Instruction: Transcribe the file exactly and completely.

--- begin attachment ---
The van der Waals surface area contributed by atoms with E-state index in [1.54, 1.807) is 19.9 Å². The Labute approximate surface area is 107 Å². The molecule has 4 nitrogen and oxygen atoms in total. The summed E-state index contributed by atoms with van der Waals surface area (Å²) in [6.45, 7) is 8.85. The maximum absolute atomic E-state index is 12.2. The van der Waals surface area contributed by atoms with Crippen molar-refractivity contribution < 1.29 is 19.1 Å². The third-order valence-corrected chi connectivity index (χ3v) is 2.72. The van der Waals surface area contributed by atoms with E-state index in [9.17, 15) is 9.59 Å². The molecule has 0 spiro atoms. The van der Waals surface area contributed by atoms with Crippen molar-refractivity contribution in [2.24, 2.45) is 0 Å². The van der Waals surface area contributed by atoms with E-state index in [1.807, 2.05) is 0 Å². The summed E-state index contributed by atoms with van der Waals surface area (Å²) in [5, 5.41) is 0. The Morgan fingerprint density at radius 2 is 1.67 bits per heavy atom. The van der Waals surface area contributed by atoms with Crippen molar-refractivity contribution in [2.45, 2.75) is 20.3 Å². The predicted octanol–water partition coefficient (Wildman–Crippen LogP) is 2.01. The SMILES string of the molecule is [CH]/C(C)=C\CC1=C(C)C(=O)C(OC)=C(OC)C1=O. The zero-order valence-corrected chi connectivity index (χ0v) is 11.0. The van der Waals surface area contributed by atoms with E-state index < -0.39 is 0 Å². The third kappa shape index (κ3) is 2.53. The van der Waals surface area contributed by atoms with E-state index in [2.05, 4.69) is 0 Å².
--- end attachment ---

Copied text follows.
The van der Waals surface area contributed by atoms with E-state index in [1.54, 1.807) is 19.9 Å². The Labute approximate surface area is 107 Å². The molecule has 4 nitrogen and oxygen atoms in total. The summed E-state index contributed by atoms with van der Waals surface area (Å²) in [6.45, 7) is 8.85. The maximum absolute atomic E-state index is 12.2. The van der Waals surface area contributed by atoms with Crippen molar-refractivity contribution < 1.29 is 19.1 Å². The third-order valence-corrected chi connectivity index (χ3v) is 2.72. The van der Waals surface area contributed by atoms with E-state index in [9.17, 15) is 9.59 Å². The molecule has 0 spiro atoms. The van der Waals surface area contributed by atoms with Crippen molar-refractivity contribution in [2.24, 2.45) is 0 Å². The van der Waals surface area contributed by atoms with E-state index in [1.807, 2.05) is 0 Å². The summed E-state index contributed by atoms with van der Waals surface area (Å²) in [5, 5.41) is 0. The Morgan fingerprint density at radius 2 is 1.67 bits per heavy atom. The van der Waals surface area contributed by atoms with Crippen molar-refractivity contribution in [2.45, 2.75) is 20.3 Å². The predicted octanol–water partition coefficient (Wildman–Crippen LogP) is 2.01. The SMILES string of the molecule is [CH]/C(C)=C\CC1=C(C)C(=O)C(OC)=C(OC)C1=O. The zero-order valence-corrected chi connectivity index (χ0v) is 11.0. The van der Waals surface area contributed by atoms with E-state index < -0.39 is 0 Å². The third kappa shape index (κ3) is 2.53. The van der Waals surface area contributed by atoms with E-state index in [2.05, 4.69) is 0 Å².